Stepping up ICT growth engine

February 18, 2022

M Abu Eusuf, PhD, is Professor, Department of Development Studies and Director, Centre on Budget and Policy, University of Dhaka & Executive Director, Research and Policy Integration for Development (RAPID), Nazneen Ahmed, PhD, is the Country Economist and Head of Policy & Strategic Advisory Cluster, UNDP Bangladesh, and M M Zimran Khan, is Head of Exploration, UNDP Bangladesh Accelerator Lab.

The Op-Ed was first published in the financial express. Click here to read the original publication.

Rapidly growing information and communication technologies (ICTs) have brought new dynamism in access to health and education services, creating new sources of income and employment. Being able to access and use ICTs has become a major factor in driving competitiveness, economic growth, and social development. This sector also has great potential in terms of export diversification.

There is a great deal of optimism that the ICT sector, especially the outsourcing-related segment, can emerge as the next export growth engine for Bangladesh.  The growth of this sector can also help generate employment opportunities, particularly for the youth. In recent years the outsourcing related segment of the ICT sector has achieved rapid growth with promising efficiency improvements in the supply chain.

Outsourcing services comprise a plethora of activities using a range of technologies, from the low-end ones to the high-end. Low-end services generally include front-office activities (e.g., customer support), back-office activities (e.g., invoice scanning, data entry, and accounting services), and creative content development (image, video, and audio).

Higher-end services include software development, cloud services such as Amazon Web Services (AWS), Microsoft Azure, Google Drive, and Dropbox, artificial intelligence (AI) services such as digital virtual agents, chatbots, automated financial investing, and image processing, and data analytics which is the analysis of data-sets to find trends and draw conclusions.

The COVID-19 pandemic has accelerated digital transformation at both the business and consumer levels throughout the world. According to the 2020 McKinsey Global Survey of executives, companies have significantly accelerated the digitalisation of their customer and supply-chain interactions, as well as their internal operations, with Microsoft's CEO stating that they have seen two years' worth of digital transformation in just two months of 2020 (January-March period).

Companies had already been implementing 4IR (4th Industrial Revolution) technologies before the pandemic. While a lot of businesses worldwide were shut due to COVID-19, many have taken advantage of the rather unusual times by digitally modernising their organisations to prosper. Digitalisation is expected to boost productivity, reduce labour costs, and improve returns. Businesses have increased their expenditure on technological improvements significantly.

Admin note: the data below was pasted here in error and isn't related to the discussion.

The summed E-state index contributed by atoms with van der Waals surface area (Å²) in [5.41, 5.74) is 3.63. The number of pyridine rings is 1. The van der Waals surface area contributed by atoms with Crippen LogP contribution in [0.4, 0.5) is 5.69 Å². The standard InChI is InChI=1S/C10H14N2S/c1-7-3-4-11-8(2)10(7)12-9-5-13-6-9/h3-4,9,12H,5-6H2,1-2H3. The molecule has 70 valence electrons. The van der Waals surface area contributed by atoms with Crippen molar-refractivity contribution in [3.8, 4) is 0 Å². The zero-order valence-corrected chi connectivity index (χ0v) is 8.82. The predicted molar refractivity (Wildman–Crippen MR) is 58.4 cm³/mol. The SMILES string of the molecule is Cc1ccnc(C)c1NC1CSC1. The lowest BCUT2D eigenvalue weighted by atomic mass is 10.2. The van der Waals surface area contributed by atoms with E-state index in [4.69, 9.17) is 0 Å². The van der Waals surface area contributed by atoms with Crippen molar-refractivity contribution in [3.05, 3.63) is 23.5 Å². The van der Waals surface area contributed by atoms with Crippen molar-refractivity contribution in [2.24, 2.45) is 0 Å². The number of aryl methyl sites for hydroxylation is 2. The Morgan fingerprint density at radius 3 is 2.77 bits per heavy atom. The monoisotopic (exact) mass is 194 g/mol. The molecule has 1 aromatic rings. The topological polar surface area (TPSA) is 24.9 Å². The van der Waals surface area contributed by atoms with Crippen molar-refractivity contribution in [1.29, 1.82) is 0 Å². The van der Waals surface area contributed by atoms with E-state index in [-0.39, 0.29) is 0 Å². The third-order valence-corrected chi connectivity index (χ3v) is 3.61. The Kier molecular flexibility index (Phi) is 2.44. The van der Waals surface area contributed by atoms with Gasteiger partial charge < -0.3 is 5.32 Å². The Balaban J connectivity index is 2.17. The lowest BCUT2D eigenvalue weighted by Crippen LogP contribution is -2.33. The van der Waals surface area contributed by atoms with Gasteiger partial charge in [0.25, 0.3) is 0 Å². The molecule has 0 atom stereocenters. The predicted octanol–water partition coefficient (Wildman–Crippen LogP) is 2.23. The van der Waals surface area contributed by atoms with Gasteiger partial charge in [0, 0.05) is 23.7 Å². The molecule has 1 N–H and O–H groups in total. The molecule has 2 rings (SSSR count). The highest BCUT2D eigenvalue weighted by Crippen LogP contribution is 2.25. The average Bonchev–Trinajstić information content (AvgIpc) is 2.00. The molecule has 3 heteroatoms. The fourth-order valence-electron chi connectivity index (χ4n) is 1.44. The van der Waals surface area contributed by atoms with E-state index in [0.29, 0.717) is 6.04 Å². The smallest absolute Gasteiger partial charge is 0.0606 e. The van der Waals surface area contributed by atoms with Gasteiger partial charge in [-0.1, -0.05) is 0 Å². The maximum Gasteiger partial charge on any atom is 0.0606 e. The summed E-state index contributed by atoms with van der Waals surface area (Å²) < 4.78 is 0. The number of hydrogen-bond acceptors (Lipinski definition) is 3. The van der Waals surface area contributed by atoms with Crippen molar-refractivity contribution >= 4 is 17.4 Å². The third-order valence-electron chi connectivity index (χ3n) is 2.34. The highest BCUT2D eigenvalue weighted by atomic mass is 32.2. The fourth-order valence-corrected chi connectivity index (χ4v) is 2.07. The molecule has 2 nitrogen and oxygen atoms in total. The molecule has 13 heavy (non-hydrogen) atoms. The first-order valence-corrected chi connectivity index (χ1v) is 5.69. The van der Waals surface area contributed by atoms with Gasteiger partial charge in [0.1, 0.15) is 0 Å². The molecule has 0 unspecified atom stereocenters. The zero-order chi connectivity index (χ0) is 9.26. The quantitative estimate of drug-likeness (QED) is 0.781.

There are projections that the spending on cloud services and other digital services, including analytics, artificial intelligence (AI)/machine learning (ML), cyber security, and user interface (UI/user experience (UX) is likely to expand dramatically over the next few years.

Though Bangladesh has achieved impressive advancement in digitalising the society, acquiring skills for technological catch-up and expansion are yet to go a long way. In this context, Bangladesh needs to consider undertaking serious policy measures and firm-level preparations to promote competitiveness. The Kearney Global Services Location Index (GSLI) 2021, which evaluates the competitiveness of outsourcing locations, ranks Bangladesh at 33rd out of 60 nations. In contrast, comparator countries such as India, Malaysia, and Vietnam are amongst the top performers ranked at 1st, 3rd, and 6th, respectively. Bangladesh had the lowest score in workers' skills and availability component among the mentioned countries. Industry stakeholders in Bangladesh also noted the lack of skills (both technical and soft), as well as an out-of-date curriculum as notable reasons for this deficiency. Overall, Bangladesh offers a very low cost of operations but lags in other areas.

To identify the useful technical and soft skills demanded by Bangladesh-based IT outsourcing firms to supply high-value and high-growth (in terms of revenue) services to the global outsourcing market, Research and Policy Integration for Development (RAPID) with the support from United Nations Development Programme (UNDP), Bangladesh Accelerator Lab recently surveyed 54 firms which are either members of Bangladesh Association of Software and Information Services (BASIS) or Bangladesh Association of Call Center and Outsourcing (BACCO).

The exercise divided the IT outsourcing industry into three segments: i) BPO (business process outsourcing services), ii) KPO (knowledge process outsourcing), and iii) IT and ITes (information technology and information technology-enabled services). BPO usually comprises low-end services, and IT and ITes medium-to-high-end services, with KPO being at the top of the spectrum. The survey assessed the skills required by the firms operating primarily in the IT and ITes and KPO segments. Some interesting results have been noted from the survey, and these have great importance for adopting policies for improving the competitiveness and efficiency of the sector.

Around 65 per cent of the surveyed firms export at least one service within the 4IR areas (such as ML/AI, cloud computing, data science, and big data analytics). On the other hand, about 95 per cent of the surveyed firms that have not yet exported such services aim to do so within the next two to three years. This finding indicates the intention of the surveyed firms to provide high-end services.